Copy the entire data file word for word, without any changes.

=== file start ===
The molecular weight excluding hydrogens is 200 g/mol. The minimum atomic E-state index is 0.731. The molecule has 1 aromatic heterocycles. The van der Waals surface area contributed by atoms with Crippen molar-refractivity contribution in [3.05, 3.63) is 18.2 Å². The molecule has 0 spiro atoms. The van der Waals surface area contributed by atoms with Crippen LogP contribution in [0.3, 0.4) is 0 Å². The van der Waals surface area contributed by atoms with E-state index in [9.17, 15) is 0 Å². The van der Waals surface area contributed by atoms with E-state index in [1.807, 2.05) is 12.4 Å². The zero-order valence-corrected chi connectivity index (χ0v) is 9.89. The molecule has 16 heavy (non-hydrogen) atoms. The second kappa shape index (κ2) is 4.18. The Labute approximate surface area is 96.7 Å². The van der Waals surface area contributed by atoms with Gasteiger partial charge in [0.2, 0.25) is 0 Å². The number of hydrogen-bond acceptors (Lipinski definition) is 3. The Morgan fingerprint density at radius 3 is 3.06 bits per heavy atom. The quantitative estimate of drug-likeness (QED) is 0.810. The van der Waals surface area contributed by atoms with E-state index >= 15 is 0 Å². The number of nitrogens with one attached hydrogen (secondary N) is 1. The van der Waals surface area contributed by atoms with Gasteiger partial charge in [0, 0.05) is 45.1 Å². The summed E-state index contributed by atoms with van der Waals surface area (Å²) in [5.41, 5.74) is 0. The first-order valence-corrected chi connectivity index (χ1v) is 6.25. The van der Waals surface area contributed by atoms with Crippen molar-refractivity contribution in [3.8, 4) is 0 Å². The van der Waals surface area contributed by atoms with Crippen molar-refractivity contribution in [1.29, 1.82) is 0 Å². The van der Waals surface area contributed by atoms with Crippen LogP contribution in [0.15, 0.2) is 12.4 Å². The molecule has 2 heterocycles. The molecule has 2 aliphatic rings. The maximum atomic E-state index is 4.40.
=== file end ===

The molecular weight excluding hydrogens is 200 g/mol. The minimum atomic E-state index is 0.731. The molecule has 1 aromatic heterocycles. The van der Waals surface area contributed by atoms with Crippen molar-refractivity contribution in [3.05, 3.63) is 18.2 Å². The molecule has 0 spiro atoms. The van der Waals surface area contributed by atoms with Crippen LogP contribution in [0.3, 0.4) is 0 Å². The van der Waals surface area contributed by atoms with E-state index in [9.17, 15) is 0 Å². The van der Waals surface area contributed by atoms with E-state index in [1.807, 2.05) is 12.4 Å². The zero-order valence-corrected chi connectivity index (χ0v) is 9.89. The molecule has 16 heavy (non-hydrogen) atoms. The second kappa shape index (κ2) is 4.18. The Labute approximate surface area is 96.7 Å². The van der Waals surface area contributed by atoms with Gasteiger partial charge in [0.2, 0.25) is 0 Å². The number of hydrogen-bond acceptors (Lipinski definition) is 3. The Morgan fingerprint density at radius 3 is 3.06 bits per heavy atom. The quantitative estimate of drug-likeness (QED) is 0.810. The van der Waals surface area contributed by atoms with E-state index >= 15 is 0 Å². The number of nitrogens with one attached hydrogen (secondary N) is 1. The van der Waals surface area contributed by atoms with Gasteiger partial charge in [0, 0.05) is 45.1 Å². The summed E-state index contributed by atoms with van der Waals surface area (Å²) in [5.41, 5.74) is 0. The first-order valence-corrected chi connectivity index (χ1v) is 6.25. The van der Waals surface area contributed by atoms with Crippen molar-refractivity contribution in [3.8, 4) is 0 Å². The van der Waals surface area contributed by atoms with Crippen molar-refractivity contribution in [1.29, 1.82) is 0 Å². The van der Waals surface area contributed by atoms with Crippen LogP contribution in [0.15, 0.2) is 12.4 Å². The molecule has 2 heterocycles. The molecule has 2 aliphatic rings. The maximum atomic E-state index is 4.40.